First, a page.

Another feature of the screen that the a7 IV inherits from the a7S III is the highlighted recording indicator on the screen. Although technically this is just a simple firmware feature, many users of the camera appreciated its availability due to the simple but common mistake of forgetting to start recording. This tally light feature highlights the edges of the frame in red so that the user has no problem making sure the camera is recording

Buttons

Perhaps the most significant physical change to the a7 IV is the placement and layout of buttons and dials. The most obvious (and expected) change is the location and size of the video record button. Another similar aspect to the a7S III and a7C in which the video buttons are placed right next to the shutter button for easier access. For this reason, the C1 custom button was moved to where the button was, while the C2 button remained right next to the record button.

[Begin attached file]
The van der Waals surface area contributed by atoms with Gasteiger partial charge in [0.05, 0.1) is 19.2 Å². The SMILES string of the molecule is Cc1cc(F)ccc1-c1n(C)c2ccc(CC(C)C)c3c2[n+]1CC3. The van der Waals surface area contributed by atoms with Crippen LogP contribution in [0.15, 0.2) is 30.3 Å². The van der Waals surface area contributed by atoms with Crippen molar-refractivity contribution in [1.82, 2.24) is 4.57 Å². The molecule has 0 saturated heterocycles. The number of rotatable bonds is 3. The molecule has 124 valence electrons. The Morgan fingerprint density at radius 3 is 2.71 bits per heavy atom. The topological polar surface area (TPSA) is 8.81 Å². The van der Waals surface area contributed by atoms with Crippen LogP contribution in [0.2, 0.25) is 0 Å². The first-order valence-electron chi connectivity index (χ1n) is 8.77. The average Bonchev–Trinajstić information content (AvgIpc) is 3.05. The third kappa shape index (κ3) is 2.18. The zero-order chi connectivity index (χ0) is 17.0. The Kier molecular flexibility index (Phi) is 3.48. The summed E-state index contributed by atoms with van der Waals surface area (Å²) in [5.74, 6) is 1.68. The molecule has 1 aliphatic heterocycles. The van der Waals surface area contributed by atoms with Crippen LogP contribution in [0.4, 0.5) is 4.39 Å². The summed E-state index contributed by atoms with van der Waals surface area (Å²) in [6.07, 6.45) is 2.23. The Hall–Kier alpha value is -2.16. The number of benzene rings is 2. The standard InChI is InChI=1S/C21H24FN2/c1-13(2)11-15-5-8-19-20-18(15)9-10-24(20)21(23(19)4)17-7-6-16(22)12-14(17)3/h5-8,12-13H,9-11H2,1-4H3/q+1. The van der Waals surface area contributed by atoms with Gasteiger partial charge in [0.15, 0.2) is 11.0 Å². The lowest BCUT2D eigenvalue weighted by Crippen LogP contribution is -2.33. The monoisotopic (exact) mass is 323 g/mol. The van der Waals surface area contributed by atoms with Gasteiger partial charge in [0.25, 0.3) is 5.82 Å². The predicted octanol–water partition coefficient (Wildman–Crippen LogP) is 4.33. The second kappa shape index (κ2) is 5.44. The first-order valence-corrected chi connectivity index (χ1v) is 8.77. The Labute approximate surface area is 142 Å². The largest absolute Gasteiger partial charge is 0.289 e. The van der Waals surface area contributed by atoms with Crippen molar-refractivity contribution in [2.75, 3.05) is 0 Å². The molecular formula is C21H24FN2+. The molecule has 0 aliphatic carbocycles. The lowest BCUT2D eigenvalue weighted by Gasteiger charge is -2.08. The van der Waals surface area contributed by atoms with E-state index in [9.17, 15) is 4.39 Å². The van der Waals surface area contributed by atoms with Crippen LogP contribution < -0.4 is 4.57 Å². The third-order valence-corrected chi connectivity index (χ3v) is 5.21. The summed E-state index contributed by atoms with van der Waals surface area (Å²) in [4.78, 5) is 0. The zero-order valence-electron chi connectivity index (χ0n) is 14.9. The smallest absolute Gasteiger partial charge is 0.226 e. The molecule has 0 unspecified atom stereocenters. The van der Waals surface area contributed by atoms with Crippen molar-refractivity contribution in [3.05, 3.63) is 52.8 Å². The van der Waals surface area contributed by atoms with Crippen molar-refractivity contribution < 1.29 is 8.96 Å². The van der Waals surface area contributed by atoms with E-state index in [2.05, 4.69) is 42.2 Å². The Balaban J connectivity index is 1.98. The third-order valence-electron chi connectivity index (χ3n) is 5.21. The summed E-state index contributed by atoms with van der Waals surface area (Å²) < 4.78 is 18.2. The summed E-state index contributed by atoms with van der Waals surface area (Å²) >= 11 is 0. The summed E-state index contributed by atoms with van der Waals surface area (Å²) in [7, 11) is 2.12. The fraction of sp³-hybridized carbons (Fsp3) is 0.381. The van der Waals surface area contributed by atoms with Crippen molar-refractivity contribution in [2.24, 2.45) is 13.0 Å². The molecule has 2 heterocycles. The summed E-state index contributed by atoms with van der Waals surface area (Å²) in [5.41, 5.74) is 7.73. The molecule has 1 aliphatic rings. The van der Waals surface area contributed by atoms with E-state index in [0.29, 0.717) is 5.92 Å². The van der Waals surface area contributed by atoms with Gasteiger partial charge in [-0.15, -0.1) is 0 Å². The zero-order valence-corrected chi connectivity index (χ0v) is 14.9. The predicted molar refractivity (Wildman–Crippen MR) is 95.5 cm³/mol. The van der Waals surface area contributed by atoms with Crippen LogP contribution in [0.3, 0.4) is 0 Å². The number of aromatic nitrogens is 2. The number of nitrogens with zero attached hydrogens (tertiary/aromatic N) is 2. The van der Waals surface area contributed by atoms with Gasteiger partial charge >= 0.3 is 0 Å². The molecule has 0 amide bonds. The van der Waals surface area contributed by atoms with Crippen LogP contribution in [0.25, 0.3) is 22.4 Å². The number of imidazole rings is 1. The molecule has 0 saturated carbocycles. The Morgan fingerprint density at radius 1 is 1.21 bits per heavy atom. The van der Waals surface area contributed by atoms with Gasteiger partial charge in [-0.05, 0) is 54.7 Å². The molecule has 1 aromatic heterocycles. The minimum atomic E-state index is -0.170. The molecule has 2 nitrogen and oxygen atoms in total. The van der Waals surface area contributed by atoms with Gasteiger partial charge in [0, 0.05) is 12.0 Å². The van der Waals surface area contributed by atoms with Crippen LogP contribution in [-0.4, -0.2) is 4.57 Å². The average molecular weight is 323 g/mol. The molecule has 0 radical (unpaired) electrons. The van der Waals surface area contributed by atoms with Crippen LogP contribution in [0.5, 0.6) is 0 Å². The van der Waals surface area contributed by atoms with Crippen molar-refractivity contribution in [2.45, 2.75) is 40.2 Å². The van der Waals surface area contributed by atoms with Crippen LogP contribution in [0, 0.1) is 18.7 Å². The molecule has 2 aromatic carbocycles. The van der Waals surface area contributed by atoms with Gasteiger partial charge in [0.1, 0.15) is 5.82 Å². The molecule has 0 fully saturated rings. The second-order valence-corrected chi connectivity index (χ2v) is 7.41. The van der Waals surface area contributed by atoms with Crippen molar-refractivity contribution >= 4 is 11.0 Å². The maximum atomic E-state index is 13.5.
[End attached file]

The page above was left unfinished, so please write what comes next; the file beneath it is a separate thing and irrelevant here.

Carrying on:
Wheels and dials

While the front and rear wheels remain the same, the two main dials on the top panel have both changed significantly. The EV dial, which was standard for many generations of a7, a7S, and a7R cameras, has been transformed into an unmarked dial with a lock button. This dial now allows full customization of its function via the menu and can be programmed to change depending on the mode you are in.

The main mode dial lost dedicated video and S&Q stops. Instead, this fashion dial now has a sub-dial underneath with an unlock button. This sub-dial toggles the camera between still, video, and S&Q modes, while the main dial toggles program / priority settings. This switching is of course combined with how the menu system has been simplified to some extent.